A graduate student at the University of Leicester in England has created a video taking would-be astronauts on a one-minute flyby of 1,774 extrasolar planets in 1,081 star systems outside of our solar system.
“I wanted to demonstrate the vast range of different time-scales on which exoplanets orbit their host stars, from things which orbit at many times the separation of the Earth and Sun over many hundreds of years, right down to planets which orbit so close to their star that they complete each orbit in just a few hours,” student Tom Hands said on the University’s website.
“I find it fascinating just how much these exoplanetary systems differ from our own system in scale.”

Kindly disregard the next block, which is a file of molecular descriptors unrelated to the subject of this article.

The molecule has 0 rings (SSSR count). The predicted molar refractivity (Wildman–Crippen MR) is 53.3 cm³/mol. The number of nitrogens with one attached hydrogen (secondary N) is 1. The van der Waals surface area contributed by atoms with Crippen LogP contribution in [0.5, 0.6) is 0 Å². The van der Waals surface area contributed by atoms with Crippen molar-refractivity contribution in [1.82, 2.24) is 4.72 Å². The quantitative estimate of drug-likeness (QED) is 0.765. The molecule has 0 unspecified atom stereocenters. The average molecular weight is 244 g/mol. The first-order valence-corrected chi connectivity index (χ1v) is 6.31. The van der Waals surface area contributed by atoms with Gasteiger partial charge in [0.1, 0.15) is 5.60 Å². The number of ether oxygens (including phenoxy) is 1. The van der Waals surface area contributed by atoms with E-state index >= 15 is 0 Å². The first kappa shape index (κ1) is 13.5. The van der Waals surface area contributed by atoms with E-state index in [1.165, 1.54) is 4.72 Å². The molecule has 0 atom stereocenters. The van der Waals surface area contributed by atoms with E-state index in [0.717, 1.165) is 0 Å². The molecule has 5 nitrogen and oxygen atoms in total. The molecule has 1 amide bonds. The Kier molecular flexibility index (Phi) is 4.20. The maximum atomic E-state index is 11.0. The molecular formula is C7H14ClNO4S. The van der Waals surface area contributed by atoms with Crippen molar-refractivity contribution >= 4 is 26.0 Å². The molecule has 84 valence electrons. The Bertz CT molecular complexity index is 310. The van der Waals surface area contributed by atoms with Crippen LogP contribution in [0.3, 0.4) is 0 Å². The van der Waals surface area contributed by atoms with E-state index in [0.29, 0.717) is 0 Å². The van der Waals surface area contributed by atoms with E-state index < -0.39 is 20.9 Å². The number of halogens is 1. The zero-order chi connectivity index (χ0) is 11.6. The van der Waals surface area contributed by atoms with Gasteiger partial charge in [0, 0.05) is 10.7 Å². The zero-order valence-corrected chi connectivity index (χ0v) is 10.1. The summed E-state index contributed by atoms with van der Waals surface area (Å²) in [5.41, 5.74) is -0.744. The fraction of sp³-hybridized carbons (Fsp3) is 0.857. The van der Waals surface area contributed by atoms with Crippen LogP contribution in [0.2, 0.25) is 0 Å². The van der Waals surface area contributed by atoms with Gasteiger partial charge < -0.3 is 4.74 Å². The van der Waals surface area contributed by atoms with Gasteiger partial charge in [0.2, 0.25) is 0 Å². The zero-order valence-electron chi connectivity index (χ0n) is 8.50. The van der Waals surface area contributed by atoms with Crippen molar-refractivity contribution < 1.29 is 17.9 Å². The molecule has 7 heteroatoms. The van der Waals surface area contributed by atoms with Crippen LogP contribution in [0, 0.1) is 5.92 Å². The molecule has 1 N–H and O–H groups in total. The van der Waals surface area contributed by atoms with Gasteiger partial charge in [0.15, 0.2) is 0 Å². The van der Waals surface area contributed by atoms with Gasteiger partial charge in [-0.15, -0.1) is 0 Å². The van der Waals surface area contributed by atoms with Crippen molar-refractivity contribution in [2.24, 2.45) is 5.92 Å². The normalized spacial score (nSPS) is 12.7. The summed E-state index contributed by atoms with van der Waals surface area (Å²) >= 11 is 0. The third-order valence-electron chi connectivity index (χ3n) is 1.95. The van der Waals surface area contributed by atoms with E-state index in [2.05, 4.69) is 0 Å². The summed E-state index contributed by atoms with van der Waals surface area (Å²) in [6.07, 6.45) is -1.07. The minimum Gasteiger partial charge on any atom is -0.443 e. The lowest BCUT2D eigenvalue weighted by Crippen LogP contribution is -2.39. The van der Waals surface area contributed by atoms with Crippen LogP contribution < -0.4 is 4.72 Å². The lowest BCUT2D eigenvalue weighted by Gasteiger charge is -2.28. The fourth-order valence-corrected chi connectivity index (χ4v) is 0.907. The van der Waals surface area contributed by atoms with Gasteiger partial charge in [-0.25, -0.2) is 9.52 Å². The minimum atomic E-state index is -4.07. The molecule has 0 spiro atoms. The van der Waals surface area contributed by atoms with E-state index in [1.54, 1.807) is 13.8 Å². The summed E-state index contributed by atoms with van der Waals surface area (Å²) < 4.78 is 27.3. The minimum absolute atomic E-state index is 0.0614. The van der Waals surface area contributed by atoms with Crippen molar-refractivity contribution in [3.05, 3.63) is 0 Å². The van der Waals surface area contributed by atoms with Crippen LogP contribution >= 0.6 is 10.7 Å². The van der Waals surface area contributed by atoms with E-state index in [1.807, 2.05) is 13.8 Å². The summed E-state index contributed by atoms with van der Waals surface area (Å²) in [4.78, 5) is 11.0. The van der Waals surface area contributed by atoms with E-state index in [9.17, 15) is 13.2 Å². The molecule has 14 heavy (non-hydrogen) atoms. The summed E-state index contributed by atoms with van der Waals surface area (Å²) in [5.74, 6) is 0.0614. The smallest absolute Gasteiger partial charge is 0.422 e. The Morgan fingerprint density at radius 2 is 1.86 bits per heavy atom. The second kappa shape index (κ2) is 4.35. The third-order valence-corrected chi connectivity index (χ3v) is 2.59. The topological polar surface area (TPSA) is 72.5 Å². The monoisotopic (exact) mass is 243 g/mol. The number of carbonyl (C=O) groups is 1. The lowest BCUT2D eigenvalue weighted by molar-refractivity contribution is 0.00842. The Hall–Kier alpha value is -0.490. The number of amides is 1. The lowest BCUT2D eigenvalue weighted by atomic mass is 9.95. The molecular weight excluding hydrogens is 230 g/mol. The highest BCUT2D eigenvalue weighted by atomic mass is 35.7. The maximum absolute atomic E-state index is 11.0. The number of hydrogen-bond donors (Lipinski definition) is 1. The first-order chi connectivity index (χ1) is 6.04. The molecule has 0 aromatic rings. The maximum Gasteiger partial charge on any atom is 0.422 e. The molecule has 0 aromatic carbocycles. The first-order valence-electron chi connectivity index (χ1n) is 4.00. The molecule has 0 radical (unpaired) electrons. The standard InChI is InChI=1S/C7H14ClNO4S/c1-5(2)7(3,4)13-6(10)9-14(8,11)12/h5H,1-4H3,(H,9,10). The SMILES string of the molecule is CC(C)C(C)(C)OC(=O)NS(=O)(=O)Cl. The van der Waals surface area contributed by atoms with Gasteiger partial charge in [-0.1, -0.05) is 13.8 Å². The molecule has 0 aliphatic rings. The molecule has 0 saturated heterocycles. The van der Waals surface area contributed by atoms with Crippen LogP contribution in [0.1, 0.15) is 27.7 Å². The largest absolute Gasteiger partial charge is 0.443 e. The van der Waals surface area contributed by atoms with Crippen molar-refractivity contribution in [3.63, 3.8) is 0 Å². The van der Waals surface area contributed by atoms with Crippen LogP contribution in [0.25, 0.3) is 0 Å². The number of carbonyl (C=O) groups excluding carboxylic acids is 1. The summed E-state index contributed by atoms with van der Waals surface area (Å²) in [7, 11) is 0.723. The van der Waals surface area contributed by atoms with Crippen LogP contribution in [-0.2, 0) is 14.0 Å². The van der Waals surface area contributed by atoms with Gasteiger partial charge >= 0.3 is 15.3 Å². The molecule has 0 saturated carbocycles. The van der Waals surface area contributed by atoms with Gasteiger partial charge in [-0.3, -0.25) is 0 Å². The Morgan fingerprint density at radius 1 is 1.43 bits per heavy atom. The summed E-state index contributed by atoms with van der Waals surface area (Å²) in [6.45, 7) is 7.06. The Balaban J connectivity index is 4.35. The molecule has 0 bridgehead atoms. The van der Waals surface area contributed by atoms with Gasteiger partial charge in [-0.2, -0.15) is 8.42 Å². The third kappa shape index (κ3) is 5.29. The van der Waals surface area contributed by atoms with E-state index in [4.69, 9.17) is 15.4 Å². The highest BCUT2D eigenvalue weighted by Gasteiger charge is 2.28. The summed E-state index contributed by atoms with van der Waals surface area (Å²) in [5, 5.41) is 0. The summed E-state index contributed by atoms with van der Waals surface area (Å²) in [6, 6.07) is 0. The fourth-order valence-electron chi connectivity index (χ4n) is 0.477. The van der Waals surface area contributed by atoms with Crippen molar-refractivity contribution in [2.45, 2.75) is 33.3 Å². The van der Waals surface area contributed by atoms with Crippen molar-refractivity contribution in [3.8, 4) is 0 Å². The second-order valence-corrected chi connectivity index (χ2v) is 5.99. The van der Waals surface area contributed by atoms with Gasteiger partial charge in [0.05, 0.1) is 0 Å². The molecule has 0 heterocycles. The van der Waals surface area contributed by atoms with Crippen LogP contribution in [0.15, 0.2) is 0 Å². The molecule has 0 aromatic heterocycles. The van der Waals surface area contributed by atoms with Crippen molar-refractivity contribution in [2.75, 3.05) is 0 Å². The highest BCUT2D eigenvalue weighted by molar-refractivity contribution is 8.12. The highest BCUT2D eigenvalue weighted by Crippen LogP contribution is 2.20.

Hands used the Open Exoplanet Catalogue to pull data for the video, which the student included in his astrophysics doctorate research.
Currently the catalogue lists 1,776 confirmed exoplanets and 1,082 planetary systems, but astronomers speculate there are at least 100 billion in the Milky Way galaxy alone. NASA’s Kepler space telescope has discovered 3,845 of those potential exoplanets to date, the Huffington Post reports.